- Most colocation facilities are packed with environmental systems to keep your equipment and data safe and secure at all times.
- Fire protection systems, including passive and active design elements, as well as implementation of fire prevention programmes in operations. Smoke detectors are usually installed to provide early warning of a developing fire by detecting particles generated by smoldering components prior to the development of flame.
- 19-inch racks for data equipment and servers, 23-inch racks for telecom equipment.
- Cabinets and cages for physical access control over tenants’ equipment.
- Overhead cable rack (tray) and fibreguide, power cables usually on separate rack from data.
- Air conditioning is used to control the temperature and humidity in the space. ASHRAE recommends a temperature range of 20–25 °C and humidity range of 40–60% as optimal for electronic equipment.
- Low-impedance electrical ground.
- Few, if any, windows.
- Most colocation centres have high levels of physical security, and may be guarded continuously. They may employ CCTV.
- Some colocation facilities require that employees escort customers, especially if there are not individual locked cages/cabinets for each customer. In other facilities, a PIN code or proximity card access system may allow customers access into the building, and individual cages/cabinets have locks. Biometric security measures, such as fingerprint recognition, voice recognition and “weight matching”, are also becoming more commonplace in modern facilities.
- Most Colocation facilities generally have generators, usually running on diesel fuel, that start automatically when utility power fails. These generators may have varying levels of redundancy, depending on how the facility is built.
- Generators do not start instantaneously, so colocation facilities usually have battery backup systems. In many facilities, the operator of the facility provides large inverters to provide AC power from the batteries. In other cases, the customers may install smaller UPS’s in their racks.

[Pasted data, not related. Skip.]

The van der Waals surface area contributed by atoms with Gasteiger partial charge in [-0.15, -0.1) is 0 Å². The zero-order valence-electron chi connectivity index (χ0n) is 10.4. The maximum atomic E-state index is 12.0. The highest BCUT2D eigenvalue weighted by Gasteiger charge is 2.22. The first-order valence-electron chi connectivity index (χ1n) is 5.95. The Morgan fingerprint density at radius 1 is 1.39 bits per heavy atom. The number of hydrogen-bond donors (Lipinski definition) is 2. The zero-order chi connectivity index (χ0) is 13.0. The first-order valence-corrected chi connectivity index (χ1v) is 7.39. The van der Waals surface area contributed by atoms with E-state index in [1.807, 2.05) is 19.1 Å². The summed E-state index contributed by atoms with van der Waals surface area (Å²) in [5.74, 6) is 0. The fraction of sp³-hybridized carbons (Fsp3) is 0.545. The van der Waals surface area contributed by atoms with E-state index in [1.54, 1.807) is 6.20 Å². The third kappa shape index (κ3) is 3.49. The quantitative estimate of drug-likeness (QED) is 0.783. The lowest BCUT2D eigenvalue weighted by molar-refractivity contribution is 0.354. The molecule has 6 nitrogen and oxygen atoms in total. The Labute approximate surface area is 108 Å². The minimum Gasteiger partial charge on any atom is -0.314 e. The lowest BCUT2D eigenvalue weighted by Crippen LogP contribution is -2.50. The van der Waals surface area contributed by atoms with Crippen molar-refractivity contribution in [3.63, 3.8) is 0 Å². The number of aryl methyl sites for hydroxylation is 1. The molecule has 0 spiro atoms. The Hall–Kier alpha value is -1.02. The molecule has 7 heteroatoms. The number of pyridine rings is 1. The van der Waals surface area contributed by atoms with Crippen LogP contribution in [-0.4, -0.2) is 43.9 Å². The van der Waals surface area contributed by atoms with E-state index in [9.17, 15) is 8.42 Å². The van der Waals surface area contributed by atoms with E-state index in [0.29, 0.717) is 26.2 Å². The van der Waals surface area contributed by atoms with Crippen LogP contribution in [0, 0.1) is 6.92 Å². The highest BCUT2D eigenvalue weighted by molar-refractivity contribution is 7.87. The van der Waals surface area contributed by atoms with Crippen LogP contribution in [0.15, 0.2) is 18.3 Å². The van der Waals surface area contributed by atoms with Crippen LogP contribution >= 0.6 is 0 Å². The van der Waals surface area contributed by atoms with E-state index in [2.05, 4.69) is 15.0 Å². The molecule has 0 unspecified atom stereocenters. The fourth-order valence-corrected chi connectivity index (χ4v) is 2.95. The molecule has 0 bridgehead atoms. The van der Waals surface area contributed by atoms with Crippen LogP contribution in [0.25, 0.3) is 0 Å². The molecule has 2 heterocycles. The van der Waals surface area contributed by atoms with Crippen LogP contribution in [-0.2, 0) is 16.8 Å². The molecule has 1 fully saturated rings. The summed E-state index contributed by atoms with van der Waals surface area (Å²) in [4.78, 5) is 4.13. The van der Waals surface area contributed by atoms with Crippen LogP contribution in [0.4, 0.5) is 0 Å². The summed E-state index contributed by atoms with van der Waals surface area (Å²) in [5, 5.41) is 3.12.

- Some customers choose to use equipment that is powered directly by 48VDC (nominal) battery banks. This may provide better energy efficiency, and may reduce the number of parts that can fail.
- An alternative to batteries is a motor generator connected to a flywheel and diesel engine. Many colocation facilities can provide A and B power feeds to customer equipment, and high end servers and telecommunications equipment often can have two power supplies installed.
- Colocation facilities are sometimes connected to multiple sections of the utility power grid for additional reliability.
Cooling & Other Features
- The operator of a colocation facility generally provides air conditioning for the computer and telecommunications equipment in the building. The cooling system generally includes some degree of redundancy.
- In older facilities, the cooling system capacity often limits the amount of equipment that can operate in the building, more so than the available square footage.
- Colocation facility owners have differing rules regarding cross connects between their customers. These rules may allow customers to run such connections at no charge, or allow customers to order such connections for a significant monthly fee. They may allow customers to order cross connects to carriers, but not to other customers.
- Some colocation centres feature a “meet-me-room” where the different carriers housed in the center can efficiently exchange data. Most peering points sit in colocation centers. Because of the high concentration of servers inside larger colocation centers, most carriers will be interested in bringing direct connections to such buildings.
- In many cases there will be a larger Internet Exchange hosted inside a colocation centre, where customers can connect for peering.
If you are interested in changing carriers, adding a location, or would just like a more secure facility, please contact us.